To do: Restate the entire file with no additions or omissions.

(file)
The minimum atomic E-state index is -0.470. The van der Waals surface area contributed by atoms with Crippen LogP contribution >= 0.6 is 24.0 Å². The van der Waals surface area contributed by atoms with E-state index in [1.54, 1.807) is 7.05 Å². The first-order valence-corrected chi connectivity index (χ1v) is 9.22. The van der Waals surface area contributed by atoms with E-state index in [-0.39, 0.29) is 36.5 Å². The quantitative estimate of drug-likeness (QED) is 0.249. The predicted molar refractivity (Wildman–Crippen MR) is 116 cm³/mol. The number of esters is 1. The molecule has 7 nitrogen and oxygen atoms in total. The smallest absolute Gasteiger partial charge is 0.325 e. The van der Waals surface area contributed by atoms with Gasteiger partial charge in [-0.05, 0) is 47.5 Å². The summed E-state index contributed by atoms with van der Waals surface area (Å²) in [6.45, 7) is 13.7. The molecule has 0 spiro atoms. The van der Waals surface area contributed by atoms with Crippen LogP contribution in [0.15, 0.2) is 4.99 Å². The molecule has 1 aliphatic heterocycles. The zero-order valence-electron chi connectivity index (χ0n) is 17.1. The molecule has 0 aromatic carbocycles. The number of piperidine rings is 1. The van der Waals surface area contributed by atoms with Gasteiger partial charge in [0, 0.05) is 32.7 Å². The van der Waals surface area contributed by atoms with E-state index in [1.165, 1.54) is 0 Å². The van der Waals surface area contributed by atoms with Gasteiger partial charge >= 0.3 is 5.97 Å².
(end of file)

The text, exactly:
The minimum atomic E-state index is -0.470. The van der Waals surface area contributed by atoms with Crippen LogP contribution >= 0.6 is 24.0 Å². The van der Waals surface area contributed by atoms with E-state index in [1.54, 1.807) is 7.05 Å². The first-order valence-corrected chi connectivity index (χ1v) is 9.22. The van der Waals surface area contributed by atoms with E-state index in [-0.39, 0.29) is 36.5 Å². The quantitative estimate of drug-likeness (QED) is 0.249. The predicted molar refractivity (Wildman–Crippen MR) is 116 cm³/mol. The number of esters is 1. The molecule has 7 nitrogen and oxygen atoms in total. The smallest absolute Gasteiger partial charge is 0.325 e. The van der Waals surface area contributed by atoms with Gasteiger partial charge in [-0.05, 0) is 47.5 Å². The summed E-state index contributed by atoms with van der Waals surface area (Å²) in [6.45, 7) is 13.7. The molecule has 0 spiro atoms. The van der Waals surface area contributed by atoms with Crippen LogP contribution in [0.15, 0.2) is 4.99 Å². The molecule has 1 aliphatic heterocycles. The zero-order valence-electron chi connectivity index (χ0n) is 17.1. The molecule has 0 aromatic carbocycles. The number of piperidine rings is 1. The van der Waals surface area contributed by atoms with Gasteiger partial charge in [0, 0.05) is 32.7 Å². The van der Waals surface area contributed by atoms with E-state index in [1.165, 1.54) is 0 Å². The van der Waals surface area contributed by atoms with Gasteiger partial charge >= 0.3 is 5.97 Å².